Charities and other nonprofits exempted from taxes because they serve a public purpose have become a hotbed of tax evasion and abuse, according to the head of the Internal Revenue Service.
"We can see that tax abuse is increasingly present in the sector," and unless the government takes effective steps to curb it, such organizations risk "the loss of the faith and support that the public has always given to this sector," Internal Revenue Commissioner Mark W. Everson said in a letter to the Senate Finance Committee detailing abuses his agency has found.
Growing IRS Concerns Here are examples of possible tax abuse in the nonprofit sector.
Everson said that the IRS is finding problems in virtually every type of tax-exempt organization. Nonprofits include not only charities, but colleges and universities, many hospitals, pension plans, trade associations and think tanks. In fact, eight of the 10 largest private employers in the District are nonprofits.
"Unfortunately, we have no precise way to gauge the revenue impact of these issues," Everson said, though he noted that the nonprofit sector, including pension plans and the like, now totals roughly 3 million entities controlling $8 trillion in assets.
"It's a seminal letter that rips off the rose-colored glasses with which we usually look at tax-exempt organizations," Senate Finance Chairman Charles E. Grassley (R-Iowa) said yesterday. "What's going on isn't a pretty picture in the harsh light."
The Finance Committee began examining the nonprofit sector last summer, finding, among other things, that localities and transit systems were collecting fees for allowing corporations to benefit from tax shelters designed to help finance public works. Several provisions of last fall's tax bill were aimed at abuses uncovered by the panel, but members have suspected, and Everson's letter confirms, that many more exist. Another hearing will begin today.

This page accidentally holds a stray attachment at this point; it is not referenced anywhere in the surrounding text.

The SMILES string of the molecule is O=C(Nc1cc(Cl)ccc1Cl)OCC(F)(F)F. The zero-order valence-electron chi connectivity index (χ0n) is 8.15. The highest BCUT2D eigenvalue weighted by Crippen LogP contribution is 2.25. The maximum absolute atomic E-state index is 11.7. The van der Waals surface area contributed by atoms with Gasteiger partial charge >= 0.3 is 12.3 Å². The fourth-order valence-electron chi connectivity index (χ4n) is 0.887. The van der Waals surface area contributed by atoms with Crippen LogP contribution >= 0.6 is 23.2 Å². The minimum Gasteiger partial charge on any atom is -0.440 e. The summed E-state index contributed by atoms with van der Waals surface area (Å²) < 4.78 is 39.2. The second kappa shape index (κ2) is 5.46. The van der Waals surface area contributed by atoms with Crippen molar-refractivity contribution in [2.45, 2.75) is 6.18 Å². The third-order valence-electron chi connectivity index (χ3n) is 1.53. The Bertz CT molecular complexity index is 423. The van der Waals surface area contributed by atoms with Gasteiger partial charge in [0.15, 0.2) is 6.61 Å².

The findings have already sent alarms through the nonprofit community. Last month the industry-convened Panel on the Nonprofit Sector offered a preliminary report on how laws could be tightened and practices improved to curb abuse.
In some cases fraud and abuse are committed by the nonprofit itself, such as when a charity is established to benefit its main donor; in other cases, the nonprofit acts an enabler for tax-shelter promoters, such as when a municipality or union takes a fee to participate in a deal that allocates "profits" to it and losses to wealthy individuals.
Everson said in his letter, which covered 14 pages, that nearly half of the IRS's list of 31 major abusive tax-shelter schemes "have the potential to involve tax-indifferent parties," as the IRS calls entities that don't have to worry about paying taxes.
Everson raised particular concerns about nonprofit hospitals and how hard it is to distinguish them from for-profit hospitals; political activity by nonprofits; misuse of entities set up to allow religious leaders to hold property and conduct business for the benefit of a religious organization; and deals designed to allow members of a tribe to benefit from gambling revenue without owing taxes.